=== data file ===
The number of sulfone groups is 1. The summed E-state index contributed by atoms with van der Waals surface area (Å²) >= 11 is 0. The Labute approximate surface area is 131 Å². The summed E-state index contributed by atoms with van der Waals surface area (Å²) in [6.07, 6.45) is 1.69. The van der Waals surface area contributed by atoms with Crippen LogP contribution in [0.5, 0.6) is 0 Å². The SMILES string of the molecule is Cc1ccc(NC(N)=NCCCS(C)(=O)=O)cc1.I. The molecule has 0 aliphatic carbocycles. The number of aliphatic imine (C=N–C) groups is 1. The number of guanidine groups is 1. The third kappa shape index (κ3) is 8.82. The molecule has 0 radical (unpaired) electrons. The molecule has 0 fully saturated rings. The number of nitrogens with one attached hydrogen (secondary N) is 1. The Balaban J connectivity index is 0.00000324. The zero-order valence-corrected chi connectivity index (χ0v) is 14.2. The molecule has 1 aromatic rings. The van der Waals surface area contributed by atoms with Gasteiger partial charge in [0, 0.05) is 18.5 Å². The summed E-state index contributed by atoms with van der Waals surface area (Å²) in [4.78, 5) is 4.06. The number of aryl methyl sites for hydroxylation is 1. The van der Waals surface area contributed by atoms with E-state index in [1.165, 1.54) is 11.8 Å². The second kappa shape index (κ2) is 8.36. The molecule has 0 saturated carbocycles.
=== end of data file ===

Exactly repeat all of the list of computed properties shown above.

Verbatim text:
The number of sulfone groups is 1. The summed E-state index contributed by atoms with van der Waals surface area (Å²) >= 11 is 0. The Labute approximate surface area is 131 Å². The summed E-state index contributed by atoms with van der Waals surface area (Å²) in [6.07, 6.45) is 1.69. The van der Waals surface area contributed by atoms with Crippen LogP contribution in [0.5, 0.6) is 0 Å². The SMILES string of the molecule is Cc1ccc(NC(N)=NCCCS(C)(=O)=O)cc1.I. The molecule has 0 aliphatic carbocycles. The number of aliphatic imine (C=N–C) groups is 1. The number of guanidine groups is 1. The third kappa shape index (κ3) is 8.82. The molecule has 0 radical (unpaired) electrons. The molecule has 0 fully saturated rings. The number of nitrogens with one attached hydrogen (secondary N) is 1. The Balaban J connectivity index is 0.00000324. The zero-order valence-corrected chi connectivity index (χ0v) is 14.2. The molecule has 1 aromatic rings. The van der Waals surface area contributed by atoms with Gasteiger partial charge in [0, 0.05) is 18.5 Å². The summed E-state index contributed by atoms with van der Waals surface area (Å²) in [4.78, 5) is 4.06. The number of aryl methyl sites for hydroxylation is 1. The van der Waals surface area contributed by atoms with E-state index in [1.165, 1.54) is 11.8 Å². The second kappa shape index (κ2) is 8.36. The molecule has 0 saturated carbocycles.